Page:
Havre de Grace is a charmer with a slightly salty history


Residents stroll lovely streets and tell the tale of 1813

January 14, 2001|By Marie Gullard | Marie Gullard,SPECIAL TO THE SUN

As Baltimore and Washington seemingly continue to march toward each other, slowly becoming one megalopolis, homesteaders can still find small-town charm just 39 miles northeast of Baltimore along Interstate 95 in Harford County.

Situated where the Susquehanna greets the Chesapeake Bay, Havre de Grace is a town that naturally offers maritime flavor, along with generous doses of history. And into that mix, this charming haven presents all the village appeal of a Currier & Ives greeting card.

The residents are proud of their town with its wide, tree-lined streets where grand Victorian houses add liberal touches of grace and elegance. Likewise, they are proud to tell of the town's beginnings when in 1813 the British plundered and burned large portions of the waterfront while potato cannons fired relentlessly in defense.

But to get to know Havre de Grace is to walk it, something that the residents relish. Indeed, several versions of walking maps are available in the little shops of the commercial district and at such tourist attractions as the Maritime and Decoy museums along the boardwalk at water's edge.

Tourists and locals alike will recommend the boardwalk as a great starting point for a leisurely stroll.

Small, but nevertheless impressive, is the Concord Point Lighthouse. Serving as a beacon to port for sailors and boaters for more than 160 years, it is the oldest continually operated lighthouse in Maryland.

The panoramic view of town and water from the top makes the short climb - approximately 36 feet from ground level - well worth the effort. Villagers are often seen sketching and photographing the historic structure, stately in any light or season.

While the Coast Guard decommissioned the lighthouse in 1975, it continues to be used nightly, the light turned on by a watchman and the facility maintained by a residents' group incorporated as the Friends of Concord Point Lighthouse Inc. The restoration of the keeper's home is under way. Upon completion, the home will present a fine picture of the life and times of 19th-century lighthouse keepers. Ask any resident to name a favorite thing about Havre de Grace and the Concord Lighthouse is almost always at the top of the list.

That, and the town's selfless way of "taking care of its own," according to Carol Nemeth, a resident for the past 10 years.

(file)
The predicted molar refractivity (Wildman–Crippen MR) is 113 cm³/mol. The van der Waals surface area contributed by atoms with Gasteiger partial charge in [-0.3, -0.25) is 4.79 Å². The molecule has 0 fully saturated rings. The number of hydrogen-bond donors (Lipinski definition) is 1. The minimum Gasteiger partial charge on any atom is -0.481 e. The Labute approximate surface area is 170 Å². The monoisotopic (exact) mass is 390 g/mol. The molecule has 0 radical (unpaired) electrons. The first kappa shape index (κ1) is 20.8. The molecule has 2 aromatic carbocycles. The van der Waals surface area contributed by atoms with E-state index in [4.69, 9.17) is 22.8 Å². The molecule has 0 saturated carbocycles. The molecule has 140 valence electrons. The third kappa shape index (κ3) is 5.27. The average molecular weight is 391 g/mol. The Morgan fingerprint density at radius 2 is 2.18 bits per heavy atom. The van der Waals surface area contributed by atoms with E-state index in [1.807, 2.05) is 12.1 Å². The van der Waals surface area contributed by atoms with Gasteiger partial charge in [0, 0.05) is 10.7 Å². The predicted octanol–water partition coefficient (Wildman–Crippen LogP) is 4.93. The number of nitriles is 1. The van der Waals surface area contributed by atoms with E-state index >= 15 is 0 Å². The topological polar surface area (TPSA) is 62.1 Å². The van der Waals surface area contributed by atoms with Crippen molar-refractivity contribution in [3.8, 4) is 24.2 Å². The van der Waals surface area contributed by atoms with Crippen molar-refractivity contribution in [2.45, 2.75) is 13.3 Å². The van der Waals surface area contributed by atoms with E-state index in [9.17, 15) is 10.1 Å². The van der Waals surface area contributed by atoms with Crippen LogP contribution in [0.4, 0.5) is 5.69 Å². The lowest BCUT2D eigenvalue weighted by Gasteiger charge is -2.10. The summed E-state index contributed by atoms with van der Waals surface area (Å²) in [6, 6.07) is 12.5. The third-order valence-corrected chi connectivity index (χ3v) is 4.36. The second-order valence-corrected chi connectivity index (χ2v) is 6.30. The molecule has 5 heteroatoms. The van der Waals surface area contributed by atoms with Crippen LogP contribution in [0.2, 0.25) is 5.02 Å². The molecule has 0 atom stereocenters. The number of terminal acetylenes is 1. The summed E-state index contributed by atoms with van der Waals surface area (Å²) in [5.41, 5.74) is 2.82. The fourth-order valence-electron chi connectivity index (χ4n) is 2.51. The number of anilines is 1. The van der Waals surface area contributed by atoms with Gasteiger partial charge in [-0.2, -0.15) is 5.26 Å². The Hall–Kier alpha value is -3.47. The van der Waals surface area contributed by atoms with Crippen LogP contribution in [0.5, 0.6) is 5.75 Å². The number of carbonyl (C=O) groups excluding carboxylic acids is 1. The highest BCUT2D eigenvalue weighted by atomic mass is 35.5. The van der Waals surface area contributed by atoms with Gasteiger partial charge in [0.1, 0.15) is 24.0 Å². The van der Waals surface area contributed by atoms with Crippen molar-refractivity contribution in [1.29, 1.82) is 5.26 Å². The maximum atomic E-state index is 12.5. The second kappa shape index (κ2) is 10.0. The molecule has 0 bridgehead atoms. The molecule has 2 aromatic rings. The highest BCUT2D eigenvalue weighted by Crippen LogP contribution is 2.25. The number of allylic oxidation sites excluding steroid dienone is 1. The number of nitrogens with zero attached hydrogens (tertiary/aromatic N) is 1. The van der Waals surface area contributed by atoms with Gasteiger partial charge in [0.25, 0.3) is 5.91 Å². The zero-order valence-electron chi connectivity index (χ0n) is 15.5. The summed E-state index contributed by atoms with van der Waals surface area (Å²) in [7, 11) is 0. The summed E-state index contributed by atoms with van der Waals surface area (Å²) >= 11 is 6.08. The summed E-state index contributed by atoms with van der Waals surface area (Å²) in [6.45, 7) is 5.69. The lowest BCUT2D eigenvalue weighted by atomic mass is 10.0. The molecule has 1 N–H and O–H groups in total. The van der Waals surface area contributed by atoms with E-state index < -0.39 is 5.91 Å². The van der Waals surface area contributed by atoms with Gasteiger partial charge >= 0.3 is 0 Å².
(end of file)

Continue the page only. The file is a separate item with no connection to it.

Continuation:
A transplant from Lansdale, Pa., Nemeth, with help from her 15-year-old daughter, Elizabeth, runs the Spencer Silver Mansion, a Victorian-era Grande Dame on Union Avenue that operates as a bed and breakfast.

Nemeth embraces the town's quiet way of life as well as the "interesting mix" of townspeople.

"There are professionals who commute to Baltimore and Philadelphia, as well as retirees and vacation home owners," Nemeth said.

"There are even those who are realizing another love in life - artists, for example, who [come to town] and open a shop."

A walk down the business district of Washington and St. John streets with their abundance of antique shops, pubs, cafes and curiosity shops, proves her point.

Kara Phipps, a real estate agent with Long & Foster Real Estate Inc., in Abingdon, agrees with Nemeth's assessment. She recently sold a home to a working couple from Baltimore who fell in love with the charm of Havre de Grace as well as the nearness of Interstate 95 and the fast commute from there.

"One of our most valuable resources is the water, and the waterfront condominiums with piers for boats sell very quickly," Phipps said.

Ranging in price from $185,000 to $312,000, the condos along Seneca Way offer low-maintenance vinyl siding and exterior balconies and decks. Another subdivision, Bayview Estates, sits on a hill overlooking the water. Bayview Estates offers townhouses starting in the $90,000 range as well as detached homes in the vicinity of $170,000 to $200,000.

Phipps said Victorian duplexes are available as well, some starting as low as $89,000, but can be as high as $200,000. The price depends on the amount of updating required."[Havre de Grace is] a town going through a face lift," Phipps said. "Especially with the resurgence in the rehabilitation of older homes. That, and the fact that many people are gravitating toward waterfront living."

Still, Carol Nemeth is quick to point out that small-town living is not for everyone.

"If you value your privacy, you are less likely to have that in a small town," she said. "You can't lose yourself the way it's possible in a big city."

Havre de Grace

ZIP code: 21078

Commuting time to downtown Baltimore: 50 minutes

Public schools: Havre de Grace Elementary, Middle and High schools

Shopping: Havre de Grace Plaza, Perryville Outlets

Homes currently on market: 73

Average listing price: $140,618 *

Average sale price: $136,387 *

Average days on market: 122 *

Sale price as percentage of listing price: 96.99% ** Based on 146 sales in the past 12 months as compiled by Metropolitan Regional Information Systems Inc.

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